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12 TV Shows You Didn't Realize Are Adaptations

There have been many instances of a popular books becoming television shows over the years, with the "Game of Thrones" franchise perhaps being the most successful example. American remakes of television shows from overseas — "The Office," for instance — are also quite common. Whether pulling from fiction, non-fiction, previous shows, or even movies, many adaptations are widely publicized, but a few aren't talked about as much.

Some shows choose to adapt more obscure sources and end up becoming the de facto version of a story. Other shows end up moving so far beyond their source material that their origins become a distant memory as the series progresses. Sometimes an English-language remake is pumped out so fast that the original version doesn't have the chance to make its way abroad to wider audiences. Whatever the reason may be, these are 12 television shows you might not have realized are adaptations.


"Homeland" ran for eight seasons on Showtime and follows the efforts of a CIA agent, played by Claire Danes, as she carries out espionage and counter-terrorism operations. With U.S. government agencies and American politics playing such a large role in the series, it is easy to forget that the first iteration of the show was made overseas.

The Israeli series "Hatufim," aka "Prisoners of War," provided the source material for what eventually became "Homeland." "Hatufim" hit the air in 2009 and no time was wasted getting a U.S. adaptation made. The first episode of "Homeland" debuted just two years later in 2011.

The creator of the Israeli series, Gideon Raff, remained involved in the U.S. adaptation as an executive producer and writer. Both shows begin with the core storyline examining a soldier who returns home after a period of captivity abroad. The first two seasons revolve around the suspicions that this returned POW may have been turned into a double agent while held prisoner and tasked with carrying out an act of domestic terrorism. However, "Hatufim" only ran for 24 episodes, whereas "Homeland" ran for 96 episodes. Instead of ending where the main plot of the source material concludes, "Homeland" moves on to new plotlines in future seasons, leaving one of the main characters from the first couple of seasons behind and broadening its scope.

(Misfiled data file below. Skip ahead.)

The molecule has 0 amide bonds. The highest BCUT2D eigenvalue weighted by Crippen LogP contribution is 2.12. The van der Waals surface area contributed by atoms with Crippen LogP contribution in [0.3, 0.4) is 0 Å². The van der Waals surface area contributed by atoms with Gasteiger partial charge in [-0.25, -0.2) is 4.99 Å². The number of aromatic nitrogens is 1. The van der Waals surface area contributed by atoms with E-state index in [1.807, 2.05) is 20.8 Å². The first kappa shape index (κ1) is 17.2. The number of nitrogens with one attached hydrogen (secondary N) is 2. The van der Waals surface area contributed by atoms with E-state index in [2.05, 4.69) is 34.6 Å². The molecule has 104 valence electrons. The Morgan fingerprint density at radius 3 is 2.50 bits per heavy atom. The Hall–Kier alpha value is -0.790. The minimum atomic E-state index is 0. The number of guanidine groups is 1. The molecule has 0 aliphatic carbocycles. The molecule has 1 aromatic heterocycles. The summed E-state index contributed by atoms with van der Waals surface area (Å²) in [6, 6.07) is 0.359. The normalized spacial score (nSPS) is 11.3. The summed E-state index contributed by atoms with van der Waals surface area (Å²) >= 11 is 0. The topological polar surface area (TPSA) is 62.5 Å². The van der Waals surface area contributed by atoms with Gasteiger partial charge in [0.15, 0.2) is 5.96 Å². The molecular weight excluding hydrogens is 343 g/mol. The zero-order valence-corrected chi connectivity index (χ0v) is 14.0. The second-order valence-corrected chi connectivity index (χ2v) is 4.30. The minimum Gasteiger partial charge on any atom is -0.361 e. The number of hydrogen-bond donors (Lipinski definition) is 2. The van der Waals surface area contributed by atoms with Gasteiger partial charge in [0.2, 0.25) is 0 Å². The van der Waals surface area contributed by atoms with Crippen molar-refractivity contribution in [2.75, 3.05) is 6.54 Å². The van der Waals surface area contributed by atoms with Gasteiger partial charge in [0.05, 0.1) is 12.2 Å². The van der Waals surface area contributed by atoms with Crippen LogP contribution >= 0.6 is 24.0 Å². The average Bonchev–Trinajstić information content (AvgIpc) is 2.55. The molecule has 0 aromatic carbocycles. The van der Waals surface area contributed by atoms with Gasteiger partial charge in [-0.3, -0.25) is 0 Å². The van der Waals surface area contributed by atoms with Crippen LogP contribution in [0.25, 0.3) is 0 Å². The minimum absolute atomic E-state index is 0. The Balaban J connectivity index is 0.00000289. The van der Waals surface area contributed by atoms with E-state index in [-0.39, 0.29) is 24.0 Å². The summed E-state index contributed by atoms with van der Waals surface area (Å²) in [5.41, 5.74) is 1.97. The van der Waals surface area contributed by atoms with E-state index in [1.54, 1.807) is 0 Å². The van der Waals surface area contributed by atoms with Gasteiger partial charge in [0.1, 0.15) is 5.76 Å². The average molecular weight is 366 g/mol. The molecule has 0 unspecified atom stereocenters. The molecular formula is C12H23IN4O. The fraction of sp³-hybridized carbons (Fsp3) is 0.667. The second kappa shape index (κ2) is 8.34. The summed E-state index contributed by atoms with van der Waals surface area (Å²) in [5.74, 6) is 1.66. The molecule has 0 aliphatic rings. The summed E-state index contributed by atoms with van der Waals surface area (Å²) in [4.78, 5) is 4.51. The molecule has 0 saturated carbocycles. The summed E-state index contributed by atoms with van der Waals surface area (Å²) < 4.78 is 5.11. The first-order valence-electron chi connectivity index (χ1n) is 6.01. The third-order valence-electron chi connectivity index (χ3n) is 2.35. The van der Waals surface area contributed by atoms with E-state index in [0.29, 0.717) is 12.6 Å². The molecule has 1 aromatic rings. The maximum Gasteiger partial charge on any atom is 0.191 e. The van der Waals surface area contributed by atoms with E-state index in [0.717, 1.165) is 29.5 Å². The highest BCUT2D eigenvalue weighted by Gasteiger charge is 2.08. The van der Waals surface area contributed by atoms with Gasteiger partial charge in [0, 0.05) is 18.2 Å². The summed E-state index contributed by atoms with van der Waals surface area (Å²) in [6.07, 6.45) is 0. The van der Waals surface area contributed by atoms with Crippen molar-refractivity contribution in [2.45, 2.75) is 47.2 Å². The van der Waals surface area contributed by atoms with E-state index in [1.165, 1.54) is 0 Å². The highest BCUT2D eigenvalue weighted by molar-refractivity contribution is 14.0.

"Mindhunter" is a serial killer thriller series created by Joe Penhall and defined by David Fincher's signature directorial style. Though there were plans for a five-season arc, only two seasons of this Netflix original series have been produced thus far. The door remains ever-so-slightly open for the future, as the show was put on indefinite hold instead of being outright canceled.

The plot of "Mindhunter" follows two FBI agents played by Jonathan Groff and Holt McCallany as they interview serial killers, innovate the notion of criminal profiling, and found the FBI's Behavioral Science Unit. These characters are based on real people, with Groff's character in particular being inspired primarily by FBI Agent John E. Douglas.

After he retired from the FBI, Douglas wrote the non-fiction book "Mindhunter: Inside the FBI's Elite Serial Crime Unit." The television series was adapted from this book, though it does expand into fictional territory and further explore all of the characters involved. As revealed by co-star Holt McCallany, if the show is allowed to complete its full arc as intended, the two main characters will eventually retire from the FBI to begin working as Hollywood film consultants and write books using their expertise. Staying true to reality would mean the main character eventually pens the very book that the show is adapted from.

All in the Family

"All in the Family" is one of the most iconic American sitcoms of all time. Airing on CBS throughout the 1970s, this classic Norman Lear comedy follows the daily lives of the Bunker family while also introducing characters like Aunt Maude (Bea Arthur) and George Jefferson (Sherman Hemsley) who would both become the stars of their own spin-off sitcoms — "Maude" and "The Jeffersons" respectively.